BAGHDAD, Iraq April 6 —
Saddam Hussein speaks of it repeatedly, at times even seeming to
yearn for it. Many Iraqis fear it so much they've fled the city.
Those in the trenches and behind the sandbags see it as the final
stand against an invader or a chance to gain martyrdom.
The battle for Baghdad is the defining confrontation of the
U.S.-led war to topple the Iraqi president.
The first ground fighting in the Iraqi capital came Saturday,
when a U.S. armored column wheeled through the city's southwest
sector in a brief incursion, clashing with fighters along the
But the street-to-street grind that the Iraqis have promised
their American foes has yet to start.
It's a nightmare scenario a potentially costly battle in which
anything from light arms, mortars to artillery, tanks and helicopter
gunships will be used in this city of 5 million people.
"It's the war between the forces of the faithful and the forces
of the infidels," said Nizar Faleh, a Baath Party fighter who spoke
Saturday as he rested with his comrades near a sandbagged position
at al-Harthiya district. "This is a crusade, a war against
By nightfall, Baghdad's streets were crawling with armed men of
all kinds army troops, policemen, militiamen, loyalists from
Saddam's Baath party and members of Saddam's Fedayeen, a militia led
by the Iraqi leader's eldest son Odai.
Tanks, armored personnel carriers and field artillery were
deployed, mostly in areas facing the city's western, southern and
"I am not afraid to die," said Thamer Mekki, a 16-year-old in
blue jeans and a T-shirt who says he learned how to shoot a gun at
"I am doing this for my country," said Mekki, next to his sentry
position in the upscale district of al-Mansour.
Also among the thousands of men ready to defend Baghdad are
soldiers of the elite Republican Guard, armed with Kalashnikov
assault rifles, mortars, rocket-propelled grenades and heavy machine
guns. They dug fresh trenches and fortified older ones on Saturday.
Soldiers took over houses close to the main highway near the
Trucks carrying water and fuel shuttled between positions,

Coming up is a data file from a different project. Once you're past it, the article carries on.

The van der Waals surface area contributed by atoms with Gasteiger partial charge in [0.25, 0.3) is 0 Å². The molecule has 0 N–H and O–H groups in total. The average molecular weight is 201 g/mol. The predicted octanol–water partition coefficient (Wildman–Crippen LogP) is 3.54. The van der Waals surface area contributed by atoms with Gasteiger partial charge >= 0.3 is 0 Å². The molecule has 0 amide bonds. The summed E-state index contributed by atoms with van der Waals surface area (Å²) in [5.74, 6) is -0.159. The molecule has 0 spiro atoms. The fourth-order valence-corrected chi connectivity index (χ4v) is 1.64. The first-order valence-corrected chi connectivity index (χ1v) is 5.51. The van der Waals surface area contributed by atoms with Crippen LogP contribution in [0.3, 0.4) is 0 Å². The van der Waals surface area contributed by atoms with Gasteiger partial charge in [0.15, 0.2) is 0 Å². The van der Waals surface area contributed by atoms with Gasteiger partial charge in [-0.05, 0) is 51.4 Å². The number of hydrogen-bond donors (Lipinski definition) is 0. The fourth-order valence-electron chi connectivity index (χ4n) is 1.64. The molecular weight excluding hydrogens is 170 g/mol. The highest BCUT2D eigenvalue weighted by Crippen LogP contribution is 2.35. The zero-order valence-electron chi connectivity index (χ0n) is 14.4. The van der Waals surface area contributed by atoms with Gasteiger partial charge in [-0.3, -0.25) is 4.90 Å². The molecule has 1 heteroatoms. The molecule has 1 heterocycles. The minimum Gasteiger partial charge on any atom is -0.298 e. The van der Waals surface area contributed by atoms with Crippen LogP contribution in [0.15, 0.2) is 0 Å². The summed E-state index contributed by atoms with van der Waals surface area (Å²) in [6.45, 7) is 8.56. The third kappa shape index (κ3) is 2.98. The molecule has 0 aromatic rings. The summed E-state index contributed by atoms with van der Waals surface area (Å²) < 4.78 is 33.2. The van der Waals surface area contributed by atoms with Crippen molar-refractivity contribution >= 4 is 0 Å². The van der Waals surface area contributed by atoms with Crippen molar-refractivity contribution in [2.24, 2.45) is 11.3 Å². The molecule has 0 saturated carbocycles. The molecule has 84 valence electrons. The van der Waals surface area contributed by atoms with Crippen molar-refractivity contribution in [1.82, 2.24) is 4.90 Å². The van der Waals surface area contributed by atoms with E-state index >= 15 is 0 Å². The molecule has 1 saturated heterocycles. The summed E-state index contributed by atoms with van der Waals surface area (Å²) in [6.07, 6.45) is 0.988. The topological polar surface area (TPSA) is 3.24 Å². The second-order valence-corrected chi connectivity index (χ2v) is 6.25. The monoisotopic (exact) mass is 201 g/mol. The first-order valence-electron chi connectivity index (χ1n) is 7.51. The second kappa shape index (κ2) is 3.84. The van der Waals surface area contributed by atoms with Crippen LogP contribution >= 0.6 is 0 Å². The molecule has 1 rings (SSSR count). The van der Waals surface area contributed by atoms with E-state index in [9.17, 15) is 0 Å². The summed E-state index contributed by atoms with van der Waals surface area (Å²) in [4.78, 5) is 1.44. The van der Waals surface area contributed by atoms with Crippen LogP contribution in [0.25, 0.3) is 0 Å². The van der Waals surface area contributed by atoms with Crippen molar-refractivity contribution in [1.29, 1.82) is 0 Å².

replenishing supplies. The soldiers and militiamen looked relaxed on
their home turf and appeared to enjoy the goodwill of people who
remained in town.
Residents of nearby houses offered the fighters food and glasses
of sweet, black tea. Children played in the trenches and around the
sandbagged positions some of them allowed to take a close look at
the soldiers' weapons or try on their helmets.
Baghdad, like Damascus and Cairo, is one of the Arab world's
fabled cities, boasting the accrued monuments of ancient
civilizations, medieval empires and modern regimes. The significance
of the battle for the city is not lost on its defenders.
In his latest message to the nation, Saddam told his fighters
Saturday that Baghdad enjoyed divine protection.
"God will protect it as a symbol for virtue and faith and Jihad
(holy war) even if a heavier burden came to it," he said.
Faleh, the Baath party fighter, alluded to the Arab perception
that Washington has backed Israel in 2 1/2 years of violence which
have left a high death toll among Palestinians.
"Every time we deal a strike to America, we're avenging our
Palestinian martyrs," he said.
Another fighter, 29-year-old businessman Mustafa al-Samar'ai,
says the battle for Baghdad is one against an imperialist army
seeking to control the wealth of others.
"Anyone who leaves his country to be taken over by a colonial
power can also surrender his honor and anything else with it," he
|A public communication center
that was hit during an airstrike in Baghdad, on March 27,
2003, is seen from a bus during a press tour in this file
picture taken March 28, 2003. The nightly ritual of screaming
bombs and billowing smoke in Baghdad is followed by this
daybreak reality: buildings at ground zero still standing,
sometimes looking remarkably intact. (AP Photo/Jerome Delay,
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